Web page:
The first step in an old fashioned crab boil is to gather your crabs. You can buy bushels of live crabs in many Eastern markets, and on the West Coast, you can sometimes find live Dungeness crabs. These here are Pacific red crabs, rock crabs and Dungeness, collected off a jetty in Northern California.
Figure on at least a half-dozen blue crabs per person, eight red crabs or calico crabs, 10 rock crabs (most of the meat is in the claws), or 2-3 Dungeness crabs. These are general guidelines, so adjust to your eaters' preference.
While the briny sweetness of the crabs themselves will flavor your meal, I always add a spice mix to the boil. While you could add anything you'd like, I prefer one of two seasoning mixes: Old Bay crab boil, or Zatarain's crab boil. Old Bay is the classic for Maryland or Virginia crab, while Zatarain's is a Cajun seasoning.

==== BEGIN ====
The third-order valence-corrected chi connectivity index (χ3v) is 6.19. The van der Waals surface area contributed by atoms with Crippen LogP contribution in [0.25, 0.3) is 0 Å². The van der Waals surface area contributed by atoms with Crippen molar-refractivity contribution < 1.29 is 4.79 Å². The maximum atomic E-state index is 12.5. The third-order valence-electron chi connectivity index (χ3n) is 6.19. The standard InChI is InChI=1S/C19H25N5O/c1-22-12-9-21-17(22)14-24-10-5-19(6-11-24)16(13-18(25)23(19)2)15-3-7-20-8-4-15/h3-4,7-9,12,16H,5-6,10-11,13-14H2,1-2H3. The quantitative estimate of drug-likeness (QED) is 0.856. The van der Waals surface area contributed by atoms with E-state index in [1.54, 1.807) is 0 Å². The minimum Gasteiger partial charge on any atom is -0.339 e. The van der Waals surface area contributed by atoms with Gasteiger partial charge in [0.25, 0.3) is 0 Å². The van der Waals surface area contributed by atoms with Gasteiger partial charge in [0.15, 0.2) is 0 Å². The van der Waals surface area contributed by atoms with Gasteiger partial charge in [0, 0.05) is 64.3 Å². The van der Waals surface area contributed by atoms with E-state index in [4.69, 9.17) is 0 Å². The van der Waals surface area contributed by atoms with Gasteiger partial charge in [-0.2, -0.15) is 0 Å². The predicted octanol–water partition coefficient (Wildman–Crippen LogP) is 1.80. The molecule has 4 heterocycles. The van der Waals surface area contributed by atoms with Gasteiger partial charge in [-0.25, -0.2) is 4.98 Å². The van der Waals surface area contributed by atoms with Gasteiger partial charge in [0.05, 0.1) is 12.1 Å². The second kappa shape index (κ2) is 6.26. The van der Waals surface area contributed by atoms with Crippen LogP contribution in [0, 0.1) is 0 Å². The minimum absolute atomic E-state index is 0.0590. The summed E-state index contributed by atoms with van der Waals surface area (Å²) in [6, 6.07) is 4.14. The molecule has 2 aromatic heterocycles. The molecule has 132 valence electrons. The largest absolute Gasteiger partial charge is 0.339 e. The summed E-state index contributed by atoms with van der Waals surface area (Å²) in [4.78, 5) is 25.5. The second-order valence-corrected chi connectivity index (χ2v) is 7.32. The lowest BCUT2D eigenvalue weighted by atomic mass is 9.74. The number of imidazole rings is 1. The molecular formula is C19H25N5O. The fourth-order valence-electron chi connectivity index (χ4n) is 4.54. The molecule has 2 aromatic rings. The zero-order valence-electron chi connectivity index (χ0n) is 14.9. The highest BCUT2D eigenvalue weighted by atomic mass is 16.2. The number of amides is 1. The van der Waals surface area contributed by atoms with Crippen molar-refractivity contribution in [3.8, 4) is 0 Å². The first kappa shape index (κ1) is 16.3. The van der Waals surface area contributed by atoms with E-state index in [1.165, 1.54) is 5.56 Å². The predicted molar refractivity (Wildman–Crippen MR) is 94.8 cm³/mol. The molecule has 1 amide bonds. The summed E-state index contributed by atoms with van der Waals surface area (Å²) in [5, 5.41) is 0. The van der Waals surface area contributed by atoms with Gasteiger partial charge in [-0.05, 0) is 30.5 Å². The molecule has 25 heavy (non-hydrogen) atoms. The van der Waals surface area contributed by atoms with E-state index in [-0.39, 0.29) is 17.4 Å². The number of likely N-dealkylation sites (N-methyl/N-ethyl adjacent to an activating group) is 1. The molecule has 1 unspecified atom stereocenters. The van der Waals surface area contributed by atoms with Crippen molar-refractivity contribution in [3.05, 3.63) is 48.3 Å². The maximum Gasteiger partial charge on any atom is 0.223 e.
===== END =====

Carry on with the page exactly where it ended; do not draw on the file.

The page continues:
And if you are on the ocean, there is nothing wrong with boiling your crabs in seawater -- so long as it's clean.
At any rate, once your water is boiling away, drop your crabs in one at a time. Don't overcrowd the pot. Boil in batches if you need to.
The water will drop below a boil when you put the crabs in, so cover and let it come back to a full boil. When it does, cook for 10-15 minutes. When you see crabs floating on the surface, give it another 2-3 minutes.
Once the crabs are ready, carefully extract them with long tongs and set them aside to cool. You can start picking out the meat in a few minutes, or you can wait until they cool completely.
You can also store and freeze whole crabs once they are cooked this way. Cooked crabs will stay in good condition for up to a week in the fridge.